If a nation's territorial claim were excessive by this standard, it could reduce the size of its claim, strive to attract immigrants, or pay compensation to those who claim less than their rightful share. [8] On this view, free competition among nations for land and citizens would result in a Tiebout world in which allocations of world resources and populations would tend to be efficient.

ED DODSON NOTE: This refers to an economic model developed by Charles M. Tiebout (1924-1968), presented in a 1956 article, "A Pure theory of Local Expenditures," and popularized by Wallace Oates. Tiebout's analysis is summarized by Robert Nelson [Reason, April 2006] as follows:
Tiebout suggested that competition among units of local government could result in the delivery of public services roughly as efficiently as a market solution. Local taxes would function as prices; each person would choose a local community in which the common level of public services corresponded to his or her service demands at the given local "tax price." If there were enough communities, and if it were possible to move from one to another at a sufficiently low cost, each person would be able to cluster with others of similar economic means and preferences. Indeed, in a hypothetical world of economic analysis in which there were no transaction costs at all -- an assumption typical of economic modeling at the time Tiebout was writing -- each person would in theory enter a community with an optimal level of public services and pay a property tax precisely equal to his or her share of the costs of these services. The system of local government would match demands and supplies for common services in a perfectly efficient way, like the market system for ordinary goods and services in economic theory.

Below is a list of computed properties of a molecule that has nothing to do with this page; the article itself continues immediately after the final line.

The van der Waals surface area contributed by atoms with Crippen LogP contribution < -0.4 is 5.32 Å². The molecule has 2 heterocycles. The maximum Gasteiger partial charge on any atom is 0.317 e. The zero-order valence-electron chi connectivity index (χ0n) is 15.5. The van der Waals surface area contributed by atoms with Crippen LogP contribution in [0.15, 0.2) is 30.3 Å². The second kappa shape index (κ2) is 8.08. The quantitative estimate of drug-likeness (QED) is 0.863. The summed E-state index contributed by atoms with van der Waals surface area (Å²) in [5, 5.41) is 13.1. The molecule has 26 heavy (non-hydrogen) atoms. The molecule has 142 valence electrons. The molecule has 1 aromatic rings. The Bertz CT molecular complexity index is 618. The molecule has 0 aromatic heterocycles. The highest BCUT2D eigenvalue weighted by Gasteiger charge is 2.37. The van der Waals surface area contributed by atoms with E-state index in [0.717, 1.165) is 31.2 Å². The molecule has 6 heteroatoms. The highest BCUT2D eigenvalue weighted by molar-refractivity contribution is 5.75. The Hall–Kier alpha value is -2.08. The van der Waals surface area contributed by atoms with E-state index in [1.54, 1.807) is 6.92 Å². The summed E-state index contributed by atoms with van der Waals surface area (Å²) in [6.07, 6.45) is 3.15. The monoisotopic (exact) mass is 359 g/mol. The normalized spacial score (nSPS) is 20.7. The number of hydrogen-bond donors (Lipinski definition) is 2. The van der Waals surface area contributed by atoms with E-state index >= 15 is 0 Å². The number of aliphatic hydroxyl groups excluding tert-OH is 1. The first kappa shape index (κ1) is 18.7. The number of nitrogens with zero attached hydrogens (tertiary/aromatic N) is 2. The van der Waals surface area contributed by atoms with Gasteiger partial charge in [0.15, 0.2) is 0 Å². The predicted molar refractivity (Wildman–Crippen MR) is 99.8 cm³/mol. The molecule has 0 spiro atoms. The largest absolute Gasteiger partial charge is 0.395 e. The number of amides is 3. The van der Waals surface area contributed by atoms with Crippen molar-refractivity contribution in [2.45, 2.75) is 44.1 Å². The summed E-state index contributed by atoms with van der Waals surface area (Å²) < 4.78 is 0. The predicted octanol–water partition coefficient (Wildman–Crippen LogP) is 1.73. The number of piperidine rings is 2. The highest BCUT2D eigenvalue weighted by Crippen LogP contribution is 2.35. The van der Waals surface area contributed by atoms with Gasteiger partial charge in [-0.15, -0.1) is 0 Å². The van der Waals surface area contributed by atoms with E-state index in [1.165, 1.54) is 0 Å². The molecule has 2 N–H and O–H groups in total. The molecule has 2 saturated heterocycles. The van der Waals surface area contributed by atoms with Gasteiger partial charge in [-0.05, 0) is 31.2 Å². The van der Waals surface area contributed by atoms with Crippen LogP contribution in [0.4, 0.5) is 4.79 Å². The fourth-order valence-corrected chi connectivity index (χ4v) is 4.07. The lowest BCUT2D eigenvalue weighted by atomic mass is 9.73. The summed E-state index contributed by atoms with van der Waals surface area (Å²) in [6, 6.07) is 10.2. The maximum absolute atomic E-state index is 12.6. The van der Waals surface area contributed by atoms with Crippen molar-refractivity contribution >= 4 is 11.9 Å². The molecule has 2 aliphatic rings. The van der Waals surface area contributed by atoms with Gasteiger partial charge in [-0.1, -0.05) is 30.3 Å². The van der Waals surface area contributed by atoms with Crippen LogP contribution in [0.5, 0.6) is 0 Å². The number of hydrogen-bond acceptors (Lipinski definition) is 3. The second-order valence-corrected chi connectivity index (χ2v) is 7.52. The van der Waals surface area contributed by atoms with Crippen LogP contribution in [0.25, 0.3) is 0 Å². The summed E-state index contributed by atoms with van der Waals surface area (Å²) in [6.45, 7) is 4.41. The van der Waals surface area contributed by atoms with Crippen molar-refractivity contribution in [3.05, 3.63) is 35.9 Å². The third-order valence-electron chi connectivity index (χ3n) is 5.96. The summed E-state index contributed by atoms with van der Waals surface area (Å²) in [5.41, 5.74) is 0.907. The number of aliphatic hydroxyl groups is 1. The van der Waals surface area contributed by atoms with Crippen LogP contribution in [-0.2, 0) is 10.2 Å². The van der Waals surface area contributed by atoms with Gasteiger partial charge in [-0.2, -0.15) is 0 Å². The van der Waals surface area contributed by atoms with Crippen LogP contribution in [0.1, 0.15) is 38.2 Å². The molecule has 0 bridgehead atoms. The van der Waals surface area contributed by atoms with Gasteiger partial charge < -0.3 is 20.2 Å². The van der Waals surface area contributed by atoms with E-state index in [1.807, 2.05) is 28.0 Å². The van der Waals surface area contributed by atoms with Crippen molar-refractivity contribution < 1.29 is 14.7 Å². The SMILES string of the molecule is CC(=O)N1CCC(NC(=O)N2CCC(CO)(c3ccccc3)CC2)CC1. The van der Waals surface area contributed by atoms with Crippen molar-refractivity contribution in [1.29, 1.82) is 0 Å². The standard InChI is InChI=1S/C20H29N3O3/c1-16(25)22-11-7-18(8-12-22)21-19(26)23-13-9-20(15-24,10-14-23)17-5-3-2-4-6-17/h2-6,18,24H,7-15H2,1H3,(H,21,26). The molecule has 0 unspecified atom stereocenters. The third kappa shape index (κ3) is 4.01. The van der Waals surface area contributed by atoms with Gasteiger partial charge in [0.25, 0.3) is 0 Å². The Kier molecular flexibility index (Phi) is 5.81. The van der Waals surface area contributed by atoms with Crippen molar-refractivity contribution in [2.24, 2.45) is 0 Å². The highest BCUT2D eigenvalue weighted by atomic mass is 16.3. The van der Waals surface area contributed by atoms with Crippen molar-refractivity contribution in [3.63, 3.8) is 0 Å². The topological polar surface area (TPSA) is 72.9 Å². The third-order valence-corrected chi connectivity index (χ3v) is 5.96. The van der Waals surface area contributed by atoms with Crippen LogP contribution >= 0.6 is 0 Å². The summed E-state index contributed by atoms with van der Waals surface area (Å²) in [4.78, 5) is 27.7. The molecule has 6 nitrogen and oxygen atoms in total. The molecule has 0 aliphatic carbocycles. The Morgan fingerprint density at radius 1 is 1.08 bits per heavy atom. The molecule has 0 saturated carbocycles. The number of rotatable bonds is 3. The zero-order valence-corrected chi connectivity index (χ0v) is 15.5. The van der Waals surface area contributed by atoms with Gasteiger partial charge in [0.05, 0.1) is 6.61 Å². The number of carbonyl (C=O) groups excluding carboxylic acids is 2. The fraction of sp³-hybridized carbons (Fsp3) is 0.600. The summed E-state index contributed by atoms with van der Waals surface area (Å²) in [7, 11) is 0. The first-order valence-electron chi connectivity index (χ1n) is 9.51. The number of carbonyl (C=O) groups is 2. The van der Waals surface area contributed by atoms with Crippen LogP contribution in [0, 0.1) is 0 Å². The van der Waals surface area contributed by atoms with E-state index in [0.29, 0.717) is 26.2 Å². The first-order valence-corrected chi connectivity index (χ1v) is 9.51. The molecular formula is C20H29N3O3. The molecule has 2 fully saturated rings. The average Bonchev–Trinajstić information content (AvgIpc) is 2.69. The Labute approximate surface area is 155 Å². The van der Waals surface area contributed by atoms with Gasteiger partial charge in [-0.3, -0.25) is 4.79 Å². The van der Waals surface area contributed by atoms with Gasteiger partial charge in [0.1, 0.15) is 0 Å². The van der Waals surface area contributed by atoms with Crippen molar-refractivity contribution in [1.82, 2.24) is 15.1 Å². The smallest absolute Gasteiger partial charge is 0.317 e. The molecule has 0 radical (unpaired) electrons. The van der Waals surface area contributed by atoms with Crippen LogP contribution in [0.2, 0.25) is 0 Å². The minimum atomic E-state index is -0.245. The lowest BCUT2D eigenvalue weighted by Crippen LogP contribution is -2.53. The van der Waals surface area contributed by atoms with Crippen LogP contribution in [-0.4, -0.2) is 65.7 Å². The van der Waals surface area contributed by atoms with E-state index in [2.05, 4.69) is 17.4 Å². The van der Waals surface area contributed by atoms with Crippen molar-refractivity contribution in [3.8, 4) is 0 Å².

The assumptions required to achieve a perfect Tiebout world are heroic, to say the least. It might be possible, however, to realize a very rough approximation, if there were a much wider flexibility in local governmental forms and boundaries than exists at present.

Common Property

Georgists view government as the guardian of the natural and social resources which are the common property of all. The single tax decreases individual and social risk, since unanticipated gains and losses utterly outside of individual landlords' control are transferred to the government and pooled with those of the whole community. Georgists argue that since land is infinitely durable, intergenerational resource misallocation occurs under a system of fee simple land tenure. A tax on rent, with assessments frequently adjusted, allows equitable distribution of resource rents, yet ensures that their services available to the highest-valued uses.

3. Not Panacea But Paradigm
1. The Single Tax Complex